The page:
Israeli firm won't say if it sold spyware linked to Khashoggi killing
Slain journalist Jamal Khashoggi. Photo: Mohammed Al-Shaikh/AFP/Getty Images
The CEO of an Israeli company being sued over journalist Jamal Khashoggi's death told "60 Minutes" Sunday it wasn't involved in his "terrible murder" — but he wouldn't comment on reports he sold spyware to the Saudis allegedly linked to the killing.
The details: NSO Group's Pegasus technology is designed to hack most smartphones. CBS journalist Lesley Stahl put it to NSO CEO Shalev Hulio it was reported he went to Saudi Arabia's capital Riyadh to personally sell the Pegasus phone surveillance software to the Saudis for $55 million. Hulio replied: "I'm not gonna talk about specific customer."
What they’re saying: Stahl pressed Hulio, asking him to clarify that he wouldn't and hadn't sold Pegasus to a country "that is known to violate human rights and imprison journalists and go after activists." "I only say that we are selling Pegasus in order to prevent crime and terror," he replied.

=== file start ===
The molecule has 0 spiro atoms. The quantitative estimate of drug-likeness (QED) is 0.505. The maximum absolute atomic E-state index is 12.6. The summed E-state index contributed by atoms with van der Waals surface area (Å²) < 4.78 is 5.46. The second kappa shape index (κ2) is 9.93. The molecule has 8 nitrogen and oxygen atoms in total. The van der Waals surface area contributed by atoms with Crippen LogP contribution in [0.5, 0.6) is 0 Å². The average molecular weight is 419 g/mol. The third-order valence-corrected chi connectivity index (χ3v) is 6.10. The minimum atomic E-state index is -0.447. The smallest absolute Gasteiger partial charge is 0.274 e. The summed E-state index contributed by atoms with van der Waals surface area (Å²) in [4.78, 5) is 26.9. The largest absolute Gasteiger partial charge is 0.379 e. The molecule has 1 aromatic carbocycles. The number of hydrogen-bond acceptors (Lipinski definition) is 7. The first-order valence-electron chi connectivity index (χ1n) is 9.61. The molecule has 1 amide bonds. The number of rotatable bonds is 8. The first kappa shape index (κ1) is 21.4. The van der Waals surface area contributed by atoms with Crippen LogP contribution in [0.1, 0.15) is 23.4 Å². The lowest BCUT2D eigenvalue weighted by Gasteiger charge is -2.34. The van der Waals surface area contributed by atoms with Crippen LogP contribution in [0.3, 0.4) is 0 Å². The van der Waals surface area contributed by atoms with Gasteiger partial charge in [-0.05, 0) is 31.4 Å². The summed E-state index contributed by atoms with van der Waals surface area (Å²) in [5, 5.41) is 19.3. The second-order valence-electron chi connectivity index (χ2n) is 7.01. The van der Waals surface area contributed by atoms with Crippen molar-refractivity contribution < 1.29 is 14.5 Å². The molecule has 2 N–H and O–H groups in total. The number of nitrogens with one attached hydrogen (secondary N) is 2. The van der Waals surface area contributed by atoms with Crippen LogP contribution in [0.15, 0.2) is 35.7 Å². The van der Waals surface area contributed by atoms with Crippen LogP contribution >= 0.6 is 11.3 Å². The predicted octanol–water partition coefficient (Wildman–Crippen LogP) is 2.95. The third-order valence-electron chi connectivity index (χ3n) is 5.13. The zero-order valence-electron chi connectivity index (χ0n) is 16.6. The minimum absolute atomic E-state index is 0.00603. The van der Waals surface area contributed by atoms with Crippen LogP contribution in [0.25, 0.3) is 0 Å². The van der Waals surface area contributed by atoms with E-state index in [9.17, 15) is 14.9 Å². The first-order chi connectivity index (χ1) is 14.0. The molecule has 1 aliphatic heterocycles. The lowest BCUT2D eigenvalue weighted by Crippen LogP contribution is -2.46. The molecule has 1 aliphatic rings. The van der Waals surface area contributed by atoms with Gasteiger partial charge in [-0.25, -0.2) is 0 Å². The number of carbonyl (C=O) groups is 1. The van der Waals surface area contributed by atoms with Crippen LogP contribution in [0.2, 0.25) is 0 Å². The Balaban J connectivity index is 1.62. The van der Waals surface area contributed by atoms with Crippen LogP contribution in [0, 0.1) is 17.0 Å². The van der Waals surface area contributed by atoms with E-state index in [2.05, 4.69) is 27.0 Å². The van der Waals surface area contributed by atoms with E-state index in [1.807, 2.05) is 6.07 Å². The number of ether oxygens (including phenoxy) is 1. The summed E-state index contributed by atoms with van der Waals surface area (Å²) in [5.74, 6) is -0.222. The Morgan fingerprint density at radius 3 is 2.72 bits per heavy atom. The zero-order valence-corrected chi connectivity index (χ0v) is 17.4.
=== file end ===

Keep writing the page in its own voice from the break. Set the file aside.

The big picture: NSO has previously been accused of the Pegasus software it licenses being used in targeted attacks against activists and journalists, but the alleged link to the death of Washington Post columnist Khashoggi is the most high-profile case. A Saudi dissident who lives in exile in Canada alleged in the suit in December his communications with Khashoggi were monitored by Saudi Arabia using NSO software.
The other side: NSO called the suit "completely unfounded," saying there was "no evidence that the company’s technology was used," the AP reported at the time.
- On Sunday, Hulio told Stahl the Pegasus software had saved tens of thousands of people.
- A Western European intelligence told "60 Minutes" Pegaus was "a game-changer in foiling attacks by European Jihadists, as well as shutting down drug and human trafficking ring."